Cold Fire, Dean Koontz
Cold Fire feels like an unfortunately overlook book, rarely mentioned and possibly not as remembered as many of his other titles. Yet it’s definitely one of his most solidly plotted books. Sure, the novel insists we suspend disbelief, but this is a supernatural thriller, so one should have a problem with that. Koontz gives us a hero who has a power working through him. Our hero calls this power God, but it may not be a benevolent one. May not be good at all. Part of this book works mainly owing to a portion of human nature that knows some humans don’t deserve to be called animals, because animals behave better. Ultimately, it addresses many questions, the two most important being, How damaged can a person be by disaster and grief? And how strong is the healing power of love?

Nothing But Blackened Teeth, Cassandra Khaw
Beautifully written. Seriously, Khaw’s narrative captures the imagination, especially for anyone with a love of true literature. However, this isn’t a novel. It’s a novella at best, so though it’s available in a hardback book, don’t think you’re getting hours of reading material. Not that it isn’t worthwhile. The narrative richly played in my head as though I were watching a film, and I can well imagine this would make an entertaining hour and a half movie. I didn’t find it all that scary, though as a horror fan, I loved what I was reading. Part of the trouble I believe is anyone not versed in Japanese mythology will find the references washing over them unless they take the time to look them up, which breaks into their enjoyment of the story. EG: Kitsune is the Japanese word for fox and references foxes in Japanese folklore which possess paranormal abilities. I honestly think an addendum related to all the various folklore in the book would have helped for trying to translate these appearances to the mind’s eye is difficult, though it’s no fault of the author, and the work still carries an underlying sense of menace and there’s no denying the fabulous elegance of this story, the wonderful choice of each word. As sublime as it is cruel.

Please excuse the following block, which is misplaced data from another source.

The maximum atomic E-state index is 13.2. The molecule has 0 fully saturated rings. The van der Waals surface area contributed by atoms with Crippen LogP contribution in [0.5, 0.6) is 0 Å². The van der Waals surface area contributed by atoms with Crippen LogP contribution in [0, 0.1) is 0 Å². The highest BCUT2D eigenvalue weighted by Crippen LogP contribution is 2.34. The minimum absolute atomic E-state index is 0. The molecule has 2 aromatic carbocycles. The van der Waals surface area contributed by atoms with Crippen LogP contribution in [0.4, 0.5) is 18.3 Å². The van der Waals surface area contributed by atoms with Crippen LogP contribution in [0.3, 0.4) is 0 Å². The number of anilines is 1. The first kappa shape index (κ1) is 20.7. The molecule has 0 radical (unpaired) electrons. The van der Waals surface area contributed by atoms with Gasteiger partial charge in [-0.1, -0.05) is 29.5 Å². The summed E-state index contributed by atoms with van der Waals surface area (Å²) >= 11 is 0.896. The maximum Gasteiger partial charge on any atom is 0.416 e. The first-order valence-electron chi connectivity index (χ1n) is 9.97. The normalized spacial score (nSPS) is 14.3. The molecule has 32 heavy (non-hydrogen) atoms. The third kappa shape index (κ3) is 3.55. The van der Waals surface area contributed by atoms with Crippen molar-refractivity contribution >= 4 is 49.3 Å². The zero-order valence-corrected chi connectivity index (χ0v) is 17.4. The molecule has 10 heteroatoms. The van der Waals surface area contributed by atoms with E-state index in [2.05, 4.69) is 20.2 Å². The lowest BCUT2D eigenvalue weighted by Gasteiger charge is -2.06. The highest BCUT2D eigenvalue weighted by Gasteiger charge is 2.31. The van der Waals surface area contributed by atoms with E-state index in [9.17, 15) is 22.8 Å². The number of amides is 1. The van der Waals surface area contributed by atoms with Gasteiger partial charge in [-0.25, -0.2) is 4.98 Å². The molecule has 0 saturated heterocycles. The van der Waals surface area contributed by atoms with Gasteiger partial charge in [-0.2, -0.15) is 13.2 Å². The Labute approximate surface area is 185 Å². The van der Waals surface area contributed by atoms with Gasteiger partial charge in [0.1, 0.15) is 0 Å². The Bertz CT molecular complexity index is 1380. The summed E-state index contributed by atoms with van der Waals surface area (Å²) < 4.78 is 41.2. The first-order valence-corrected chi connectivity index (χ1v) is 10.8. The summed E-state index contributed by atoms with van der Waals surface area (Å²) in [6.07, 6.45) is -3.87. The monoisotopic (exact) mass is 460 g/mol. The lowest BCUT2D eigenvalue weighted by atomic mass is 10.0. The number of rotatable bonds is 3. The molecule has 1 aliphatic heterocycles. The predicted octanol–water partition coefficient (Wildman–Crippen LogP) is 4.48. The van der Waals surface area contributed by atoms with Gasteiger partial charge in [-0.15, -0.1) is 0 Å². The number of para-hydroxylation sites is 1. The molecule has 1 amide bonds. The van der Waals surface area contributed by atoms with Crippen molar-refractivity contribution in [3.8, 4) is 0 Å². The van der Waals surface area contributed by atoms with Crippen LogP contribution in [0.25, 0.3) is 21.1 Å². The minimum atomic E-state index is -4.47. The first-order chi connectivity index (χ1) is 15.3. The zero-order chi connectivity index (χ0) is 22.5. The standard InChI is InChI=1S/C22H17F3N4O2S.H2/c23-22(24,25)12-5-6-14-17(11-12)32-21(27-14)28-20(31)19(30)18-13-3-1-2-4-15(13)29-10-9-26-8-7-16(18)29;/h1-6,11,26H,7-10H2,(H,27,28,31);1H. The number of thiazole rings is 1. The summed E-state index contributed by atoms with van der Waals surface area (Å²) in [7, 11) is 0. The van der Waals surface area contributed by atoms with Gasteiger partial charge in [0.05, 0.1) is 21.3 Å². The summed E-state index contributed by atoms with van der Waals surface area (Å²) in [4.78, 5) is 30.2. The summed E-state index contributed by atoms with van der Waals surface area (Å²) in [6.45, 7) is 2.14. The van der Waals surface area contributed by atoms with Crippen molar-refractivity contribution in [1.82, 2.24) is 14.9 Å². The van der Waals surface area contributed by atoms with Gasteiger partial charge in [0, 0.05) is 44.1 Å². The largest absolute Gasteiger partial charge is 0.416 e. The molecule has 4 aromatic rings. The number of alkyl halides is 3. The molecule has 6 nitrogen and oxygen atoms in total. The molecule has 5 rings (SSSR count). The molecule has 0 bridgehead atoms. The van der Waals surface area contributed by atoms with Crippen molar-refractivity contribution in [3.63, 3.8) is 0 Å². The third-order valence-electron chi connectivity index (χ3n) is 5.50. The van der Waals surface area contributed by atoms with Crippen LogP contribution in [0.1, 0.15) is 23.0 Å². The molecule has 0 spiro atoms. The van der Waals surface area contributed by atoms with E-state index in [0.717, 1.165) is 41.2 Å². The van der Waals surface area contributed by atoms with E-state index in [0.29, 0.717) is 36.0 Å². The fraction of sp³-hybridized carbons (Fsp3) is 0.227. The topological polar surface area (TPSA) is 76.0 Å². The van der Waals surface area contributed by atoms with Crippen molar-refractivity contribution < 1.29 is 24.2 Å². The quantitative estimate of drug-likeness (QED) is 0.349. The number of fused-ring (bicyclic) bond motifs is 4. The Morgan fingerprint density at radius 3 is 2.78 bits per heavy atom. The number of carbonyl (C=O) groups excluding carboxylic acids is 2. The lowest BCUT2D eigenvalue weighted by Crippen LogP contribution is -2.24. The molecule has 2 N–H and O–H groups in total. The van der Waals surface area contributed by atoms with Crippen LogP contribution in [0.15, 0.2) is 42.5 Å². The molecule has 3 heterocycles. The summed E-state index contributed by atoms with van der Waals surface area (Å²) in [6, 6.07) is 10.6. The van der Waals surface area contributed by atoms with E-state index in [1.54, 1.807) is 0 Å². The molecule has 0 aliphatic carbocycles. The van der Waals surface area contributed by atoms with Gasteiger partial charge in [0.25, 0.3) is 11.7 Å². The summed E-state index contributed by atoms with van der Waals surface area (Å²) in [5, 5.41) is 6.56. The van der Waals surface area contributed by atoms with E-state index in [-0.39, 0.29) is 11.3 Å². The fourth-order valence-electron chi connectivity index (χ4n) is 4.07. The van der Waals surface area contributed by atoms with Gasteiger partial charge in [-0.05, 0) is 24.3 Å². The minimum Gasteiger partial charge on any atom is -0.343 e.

Death Descends on Saturn Villa, M.R.C.Kasasian